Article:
Courage in Plain Words: Gunboat 658 by L. C. Reynolds.

Plain words: Gunboat 658 by L. C. Reynolds.

NEL 1974, 192 pages

His Majesty’s Motor Gunboat (MGB) was commissioned in March 1943, and a 19 year old midshipman who had been a schoolboy when the war started joined her, and stayed with her until the war’s end. This is his story, or just as accurately the boat’s story.

Cover of <em>Gunboat 658</em> by L. C. Reynolds.

Cover of Gunboat 658 by L. C. Reynolds.

The telling is matter of fact. Reynolds is generous with his praise of others and self-effacing otherwise. He brings to life the work of the Coastal Forces, the boats that worked close to shore and at night, and fought their enemies over distances of hundreds of yards rather than miles. Their story is not as famous as the big battles between the big ships, but death is death.

A fiction needs characters, each with an arc, and dialogue, and tends to have an unrealistic density of action. The non-fiction shows how many of the patrols, nerve-tingling though they were, resulted n no contact with the enemy. By war’s end, mines were their biggest danger.

But there are firefights with F-lighters and E-boats, cloak and dagger (‘false nose’) jobs landing agents ashore, battles with the Luftwaffe — it’s all here, and told in a simple, direct way that cannot help but be affecting.

Especially when I am reminded that Reynolds was 19 when it all started. At one point we’re told he needed special dispensation to be given command of the boat because he was too young. He wonders if after the war — war is all he has ever known as an adult — he will have to ask his coxswain (who is a businessman) for a job. I look around at 18 and 19 year old ‘kids’ today. I recall my own callow self at that age, and I can only wonder at his self possession and calm. I wonder if I could rise to the occasion as so many men and women were forced to do in those times (and today in Syria and Iraq and so many other places). Maybe I could, but I doubt I could write about it with such grace and humility.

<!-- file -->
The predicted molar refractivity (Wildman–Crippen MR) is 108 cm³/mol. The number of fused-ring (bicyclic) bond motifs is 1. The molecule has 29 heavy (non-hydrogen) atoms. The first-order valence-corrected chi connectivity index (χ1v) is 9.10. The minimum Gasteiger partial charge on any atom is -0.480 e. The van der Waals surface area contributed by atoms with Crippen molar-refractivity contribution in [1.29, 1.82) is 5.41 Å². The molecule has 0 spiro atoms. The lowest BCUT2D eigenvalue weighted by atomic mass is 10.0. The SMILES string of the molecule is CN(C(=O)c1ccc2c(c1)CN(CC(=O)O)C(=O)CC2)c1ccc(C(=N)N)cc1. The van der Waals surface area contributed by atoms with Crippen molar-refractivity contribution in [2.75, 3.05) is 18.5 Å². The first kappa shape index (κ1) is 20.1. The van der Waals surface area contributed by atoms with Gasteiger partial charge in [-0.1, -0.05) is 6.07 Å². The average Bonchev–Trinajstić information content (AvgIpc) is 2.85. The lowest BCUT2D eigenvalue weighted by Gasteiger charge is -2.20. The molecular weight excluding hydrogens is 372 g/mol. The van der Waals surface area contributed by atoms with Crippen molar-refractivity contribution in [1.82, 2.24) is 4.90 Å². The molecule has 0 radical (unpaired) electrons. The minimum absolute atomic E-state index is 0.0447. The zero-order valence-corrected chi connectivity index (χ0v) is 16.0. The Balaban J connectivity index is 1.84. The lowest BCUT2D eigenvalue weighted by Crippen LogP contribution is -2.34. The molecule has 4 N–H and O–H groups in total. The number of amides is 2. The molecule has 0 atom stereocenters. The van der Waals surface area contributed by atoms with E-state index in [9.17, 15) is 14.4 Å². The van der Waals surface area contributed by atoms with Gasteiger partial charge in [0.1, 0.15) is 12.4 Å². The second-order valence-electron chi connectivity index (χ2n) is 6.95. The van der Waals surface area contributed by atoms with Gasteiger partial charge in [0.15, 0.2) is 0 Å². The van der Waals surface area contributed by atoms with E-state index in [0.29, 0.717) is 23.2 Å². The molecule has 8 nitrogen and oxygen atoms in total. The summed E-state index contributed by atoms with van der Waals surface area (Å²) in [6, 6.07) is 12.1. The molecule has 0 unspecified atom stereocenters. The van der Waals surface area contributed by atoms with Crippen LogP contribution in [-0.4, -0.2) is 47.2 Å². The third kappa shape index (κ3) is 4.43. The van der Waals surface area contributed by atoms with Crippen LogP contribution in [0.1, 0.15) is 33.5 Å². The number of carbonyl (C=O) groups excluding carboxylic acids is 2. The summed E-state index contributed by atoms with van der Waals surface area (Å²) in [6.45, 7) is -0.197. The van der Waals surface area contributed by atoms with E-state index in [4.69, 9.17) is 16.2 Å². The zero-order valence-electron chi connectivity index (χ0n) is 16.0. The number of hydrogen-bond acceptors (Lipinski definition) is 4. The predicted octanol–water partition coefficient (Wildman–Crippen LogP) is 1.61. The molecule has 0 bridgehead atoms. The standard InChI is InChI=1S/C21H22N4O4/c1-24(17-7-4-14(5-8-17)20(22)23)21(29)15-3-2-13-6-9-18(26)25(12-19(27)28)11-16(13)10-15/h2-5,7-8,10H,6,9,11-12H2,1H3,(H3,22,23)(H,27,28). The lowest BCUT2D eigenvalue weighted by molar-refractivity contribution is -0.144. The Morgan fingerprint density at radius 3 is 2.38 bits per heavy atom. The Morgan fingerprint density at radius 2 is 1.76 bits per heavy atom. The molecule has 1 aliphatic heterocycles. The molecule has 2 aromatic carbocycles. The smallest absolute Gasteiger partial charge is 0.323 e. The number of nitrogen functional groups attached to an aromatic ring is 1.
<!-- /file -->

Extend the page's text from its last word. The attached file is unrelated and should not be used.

Only weakness: Lots of acronyms that are never explained or that I could not remember. A glossary would have been mighty handy… here is a short one I’ve knocked up myself:

MGB — Motor Gunboat.
MTB — Motor Torpedo Boat.
Vosper — (‘short boat’) .
LCI — Landing Craft Infantry.
LCH — Landing Craft Headquarters.
LCA — Landing Craft Assault
LCT — Landing Craft Tank.
ML — Motor Launch.
SNOL — Senior Naval Officer Landings.
RCNVR — Royal Canadian Naval Volunteer Reserve.
LST — Landing Ship Tank.
NOIC — Naval Officer In Charge.
F-lighter — Flak lighter (German).
E-boat — German coastal craft (torpedo boat).
A/B — Able bodied seaman.
killick — A leading hand in the RN; also a word for anchor.


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About Darren

I'm a scientist by training, based in Australia.

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